A Voyage to Arcturus: Review/Meta

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A Voyage to Arcturus (1920) by David Lindsay is the best book I have read in a long time (sci fi or otherwise). It’s an odd duck: never a huge success but never out of print, influential for many, apparently including C. S. Lewis in his Space Trilogy, but often absent from the Great Works of Science Fiction lists. Until I happened on a YouTube video about it, I had never heard of it or Lindsay.

Perhaps all this isn’t surprising because the book really is odd; it may be a quintessential example a very well-written “niche” work, destined to be admired by a few and passed by by most.

Like The Space Trilogy, A Voyage to Arcturus uses a science fiction setting to stage a philosophical exploration of the meaning of life, morality, and so on. This staging is so similar, in fact, that I initially expected the book to be an allegory or thought experiment on Christian cosmology. It is not. In fact, while it echoes themes from real-world religions and philosophies, the cosmology it seems to settle on is not quite like anything else I’ve encountered. (I won’t say more here due to spoilers.)

I find this book hard to understand. I could not predict where it was going, even up to the last page. And while I found the ending a bit anti-climactic (maybe I just didn’t get it), I like all that. I like being surprised; I like being perplexed. I would take that a hundred times over being bored by sameness. I am also in awe of Lindsay’s worldbuilding. Overall this book is immensely ahead of its time. It was published in 1920, but I would have readily believed it came from the 1950s, or even a less gender-progressive corner of the ‘60’s or ‘70s. It’s that far-thinking. Spoilers below the cutRead more… )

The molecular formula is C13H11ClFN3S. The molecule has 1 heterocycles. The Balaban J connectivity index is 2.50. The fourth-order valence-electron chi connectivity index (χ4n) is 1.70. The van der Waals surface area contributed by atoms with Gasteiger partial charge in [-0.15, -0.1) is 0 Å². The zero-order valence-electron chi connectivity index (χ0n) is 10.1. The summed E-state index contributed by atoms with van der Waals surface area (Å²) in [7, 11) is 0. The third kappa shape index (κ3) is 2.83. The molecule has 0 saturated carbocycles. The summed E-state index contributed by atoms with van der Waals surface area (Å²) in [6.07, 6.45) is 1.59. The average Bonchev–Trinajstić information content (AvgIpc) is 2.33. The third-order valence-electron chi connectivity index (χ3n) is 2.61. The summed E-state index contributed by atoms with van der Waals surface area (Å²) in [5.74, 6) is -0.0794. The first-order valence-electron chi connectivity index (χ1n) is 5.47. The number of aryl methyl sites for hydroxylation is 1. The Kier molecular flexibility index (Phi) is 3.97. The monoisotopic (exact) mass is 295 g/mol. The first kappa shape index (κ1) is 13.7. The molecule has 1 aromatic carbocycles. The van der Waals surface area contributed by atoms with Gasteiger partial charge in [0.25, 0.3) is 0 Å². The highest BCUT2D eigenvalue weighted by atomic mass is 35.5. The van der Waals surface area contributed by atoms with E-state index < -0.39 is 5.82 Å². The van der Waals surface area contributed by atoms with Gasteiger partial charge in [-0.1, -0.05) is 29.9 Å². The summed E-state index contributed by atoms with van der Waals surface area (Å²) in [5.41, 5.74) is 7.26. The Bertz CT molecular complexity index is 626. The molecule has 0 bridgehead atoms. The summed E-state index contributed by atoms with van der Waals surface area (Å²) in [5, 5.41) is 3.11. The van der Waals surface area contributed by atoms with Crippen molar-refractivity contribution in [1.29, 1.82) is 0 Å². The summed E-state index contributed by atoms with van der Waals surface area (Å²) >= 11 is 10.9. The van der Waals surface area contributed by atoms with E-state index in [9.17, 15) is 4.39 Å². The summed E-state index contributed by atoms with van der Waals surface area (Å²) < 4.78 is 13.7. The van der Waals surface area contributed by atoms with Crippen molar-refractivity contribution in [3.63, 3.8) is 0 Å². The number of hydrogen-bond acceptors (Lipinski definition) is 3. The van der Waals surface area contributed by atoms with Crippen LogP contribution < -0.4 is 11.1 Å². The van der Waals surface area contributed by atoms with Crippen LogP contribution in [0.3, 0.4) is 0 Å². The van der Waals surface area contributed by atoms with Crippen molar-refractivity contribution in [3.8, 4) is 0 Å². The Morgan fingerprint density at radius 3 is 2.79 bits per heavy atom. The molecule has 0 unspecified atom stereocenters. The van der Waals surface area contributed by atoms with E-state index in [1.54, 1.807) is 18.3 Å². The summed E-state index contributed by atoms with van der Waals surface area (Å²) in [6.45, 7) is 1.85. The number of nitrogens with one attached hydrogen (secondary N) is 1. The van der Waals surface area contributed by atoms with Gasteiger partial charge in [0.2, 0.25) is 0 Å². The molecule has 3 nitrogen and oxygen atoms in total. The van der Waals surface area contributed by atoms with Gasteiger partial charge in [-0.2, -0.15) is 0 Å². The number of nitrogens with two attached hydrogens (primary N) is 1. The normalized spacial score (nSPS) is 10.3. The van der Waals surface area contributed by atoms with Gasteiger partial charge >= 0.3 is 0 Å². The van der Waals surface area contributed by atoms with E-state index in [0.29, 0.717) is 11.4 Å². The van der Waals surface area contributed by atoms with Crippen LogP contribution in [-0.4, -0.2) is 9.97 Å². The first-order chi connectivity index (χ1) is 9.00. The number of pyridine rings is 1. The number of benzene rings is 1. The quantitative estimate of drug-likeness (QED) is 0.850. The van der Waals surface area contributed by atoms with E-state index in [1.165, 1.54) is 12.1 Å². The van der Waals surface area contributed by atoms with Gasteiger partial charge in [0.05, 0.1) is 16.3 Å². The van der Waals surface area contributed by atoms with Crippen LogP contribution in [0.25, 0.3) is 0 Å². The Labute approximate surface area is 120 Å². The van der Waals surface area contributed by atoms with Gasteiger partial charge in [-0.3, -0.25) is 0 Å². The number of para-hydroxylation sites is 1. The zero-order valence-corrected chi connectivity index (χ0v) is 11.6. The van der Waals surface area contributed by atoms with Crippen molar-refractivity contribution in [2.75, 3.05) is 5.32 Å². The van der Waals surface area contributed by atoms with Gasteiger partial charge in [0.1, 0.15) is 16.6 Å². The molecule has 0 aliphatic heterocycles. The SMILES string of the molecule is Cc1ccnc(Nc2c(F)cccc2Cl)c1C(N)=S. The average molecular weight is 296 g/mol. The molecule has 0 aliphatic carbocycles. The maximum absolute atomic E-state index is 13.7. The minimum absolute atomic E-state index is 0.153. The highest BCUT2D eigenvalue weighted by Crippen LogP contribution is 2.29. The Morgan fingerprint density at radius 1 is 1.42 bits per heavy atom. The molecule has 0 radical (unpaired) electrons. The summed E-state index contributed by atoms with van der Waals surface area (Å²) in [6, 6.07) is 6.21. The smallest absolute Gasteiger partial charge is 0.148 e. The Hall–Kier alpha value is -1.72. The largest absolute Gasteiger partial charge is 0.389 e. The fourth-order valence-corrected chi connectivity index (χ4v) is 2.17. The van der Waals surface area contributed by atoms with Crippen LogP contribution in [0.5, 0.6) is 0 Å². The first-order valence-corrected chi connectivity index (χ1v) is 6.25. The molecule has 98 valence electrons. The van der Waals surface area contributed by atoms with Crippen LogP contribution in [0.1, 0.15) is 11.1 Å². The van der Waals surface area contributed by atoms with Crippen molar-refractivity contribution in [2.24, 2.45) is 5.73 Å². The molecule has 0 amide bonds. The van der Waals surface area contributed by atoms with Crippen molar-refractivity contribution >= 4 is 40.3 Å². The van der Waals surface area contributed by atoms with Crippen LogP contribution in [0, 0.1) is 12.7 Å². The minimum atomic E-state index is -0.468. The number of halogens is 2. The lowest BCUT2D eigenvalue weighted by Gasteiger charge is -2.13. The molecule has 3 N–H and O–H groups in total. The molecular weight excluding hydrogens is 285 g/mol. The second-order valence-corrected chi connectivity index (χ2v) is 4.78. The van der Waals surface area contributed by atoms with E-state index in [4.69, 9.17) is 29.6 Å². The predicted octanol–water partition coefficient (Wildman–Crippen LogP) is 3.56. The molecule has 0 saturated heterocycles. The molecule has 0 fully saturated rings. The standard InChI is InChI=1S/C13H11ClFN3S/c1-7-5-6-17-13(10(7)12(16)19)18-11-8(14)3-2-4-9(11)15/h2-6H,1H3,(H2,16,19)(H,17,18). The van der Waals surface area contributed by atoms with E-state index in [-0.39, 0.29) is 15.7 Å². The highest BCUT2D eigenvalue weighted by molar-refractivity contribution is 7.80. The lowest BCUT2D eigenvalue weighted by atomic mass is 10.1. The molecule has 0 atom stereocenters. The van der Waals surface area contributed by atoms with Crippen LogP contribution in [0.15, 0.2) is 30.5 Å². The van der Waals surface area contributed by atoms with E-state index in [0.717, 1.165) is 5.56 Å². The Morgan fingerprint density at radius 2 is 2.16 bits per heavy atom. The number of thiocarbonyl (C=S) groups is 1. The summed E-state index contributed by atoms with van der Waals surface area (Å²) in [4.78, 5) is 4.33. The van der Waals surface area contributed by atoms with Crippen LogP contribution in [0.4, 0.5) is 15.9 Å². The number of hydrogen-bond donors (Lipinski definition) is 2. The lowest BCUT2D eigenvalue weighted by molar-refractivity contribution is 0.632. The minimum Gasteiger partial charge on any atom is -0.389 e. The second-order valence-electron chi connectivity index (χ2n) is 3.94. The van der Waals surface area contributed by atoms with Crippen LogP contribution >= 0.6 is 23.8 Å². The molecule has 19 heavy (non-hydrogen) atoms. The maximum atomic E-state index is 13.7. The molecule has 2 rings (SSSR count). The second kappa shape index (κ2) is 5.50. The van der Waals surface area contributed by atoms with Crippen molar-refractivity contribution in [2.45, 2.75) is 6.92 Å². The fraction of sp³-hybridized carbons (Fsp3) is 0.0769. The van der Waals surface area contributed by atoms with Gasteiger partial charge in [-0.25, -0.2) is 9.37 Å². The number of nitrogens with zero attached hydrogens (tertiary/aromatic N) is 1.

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Arwen Spicer
Arwen Spicer

Arwen Spicer is a science fiction writer and writing teacher raised in the San Fransciso Bay Area, and Northern California will hold her heart forever, even if it turns into a desert. She wrote her doctoral dissertation on ecology in utopian science fiction and is an educator on the concept of workable utopias. Her novel The Hour before Morning was hailed as “A carefully paced, rewarding sci-fi debut” by Kirkus Indie.

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Arwen Spicer

Arwen Spicer

Arwen Spicer is a science fiction writer and writing teacher raised in the San Fransciso Bay Area, and Northern California will hold her heart forever, even if it turns into a desert. She wrote her doctoral dissertation on ecology in utopian science fiction and is an educator on the concept of workable utopias. Her novel The Hour before Morning was hailed as “A carefully paced, rewarding sci-fi debut” by Kirkus Indie.

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